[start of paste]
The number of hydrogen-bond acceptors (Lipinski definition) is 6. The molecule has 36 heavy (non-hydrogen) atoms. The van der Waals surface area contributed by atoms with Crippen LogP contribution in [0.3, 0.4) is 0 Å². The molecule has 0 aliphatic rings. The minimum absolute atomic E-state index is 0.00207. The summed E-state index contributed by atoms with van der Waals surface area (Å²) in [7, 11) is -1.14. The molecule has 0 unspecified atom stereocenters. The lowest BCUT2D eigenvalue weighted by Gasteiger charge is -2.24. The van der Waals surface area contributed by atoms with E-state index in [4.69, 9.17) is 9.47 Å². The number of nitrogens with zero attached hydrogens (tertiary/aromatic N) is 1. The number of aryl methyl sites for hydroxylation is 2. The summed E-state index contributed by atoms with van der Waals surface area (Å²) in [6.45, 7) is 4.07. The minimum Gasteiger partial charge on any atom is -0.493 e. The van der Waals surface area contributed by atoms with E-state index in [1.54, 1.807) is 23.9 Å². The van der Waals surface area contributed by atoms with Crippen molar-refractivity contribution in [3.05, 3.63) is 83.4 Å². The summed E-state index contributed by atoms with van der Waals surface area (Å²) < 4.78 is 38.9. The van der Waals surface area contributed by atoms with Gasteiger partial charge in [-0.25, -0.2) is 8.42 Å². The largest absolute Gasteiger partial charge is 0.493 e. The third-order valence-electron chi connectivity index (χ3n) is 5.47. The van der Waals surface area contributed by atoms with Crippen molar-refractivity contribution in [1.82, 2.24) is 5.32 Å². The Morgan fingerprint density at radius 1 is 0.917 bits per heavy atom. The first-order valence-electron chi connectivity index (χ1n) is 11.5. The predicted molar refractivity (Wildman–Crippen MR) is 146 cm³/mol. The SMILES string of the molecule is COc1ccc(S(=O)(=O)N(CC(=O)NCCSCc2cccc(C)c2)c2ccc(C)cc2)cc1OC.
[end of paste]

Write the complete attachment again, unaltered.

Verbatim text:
The number of hydrogen-bond acceptors (Lipinski definition) is 6. The molecule has 36 heavy (non-hydrogen) atoms. The van der Waals surface area contributed by atoms with Crippen LogP contribution in [0.3, 0.4) is 0 Å². The molecule has 0 aliphatic rings. The minimum absolute atomic E-state index is 0.00207. The summed E-state index contributed by atoms with van der Waals surface area (Å²) in [7, 11) is -1.14. The molecule has 0 unspecified atom stereocenters. The lowest BCUT2D eigenvalue weighted by Gasteiger charge is -2.24. The van der Waals surface area contributed by atoms with E-state index in [4.69, 9.17) is 9.47 Å². The number of nitrogens with zero attached hydrogens (tertiary/aromatic N) is 1. The number of aryl methyl sites for hydroxylation is 2. The summed E-state index contributed by atoms with van der Waals surface area (Å²) in [6.45, 7) is 4.07. The minimum Gasteiger partial charge on any atom is -0.493 e. The van der Waals surface area contributed by atoms with E-state index in [1.54, 1.807) is 23.9 Å². The van der Waals surface area contributed by atoms with Crippen molar-refractivity contribution in [3.05, 3.63) is 83.4 Å². The summed E-state index contributed by atoms with van der Waals surface area (Å²) < 4.78 is 38.9. The van der Waals surface area contributed by atoms with Gasteiger partial charge in [-0.25, -0.2) is 8.42 Å². The largest absolute Gasteiger partial charge is 0.493 e. The third-order valence-electron chi connectivity index (χ3n) is 5.47. The van der Waals surface area contributed by atoms with Crippen molar-refractivity contribution in [1.82, 2.24) is 5.32 Å². The Morgan fingerprint density at radius 1 is 0.917 bits per heavy atom. The first-order valence-electron chi connectivity index (χ1n) is 11.5. The predicted molar refractivity (Wildman–Crippen MR) is 146 cm³/mol. The SMILES string of the molecule is COc1ccc(S(=O)(=O)N(CC(=O)NCCSCc2cccc(C)c2)c2ccc(C)cc2)cc1OC.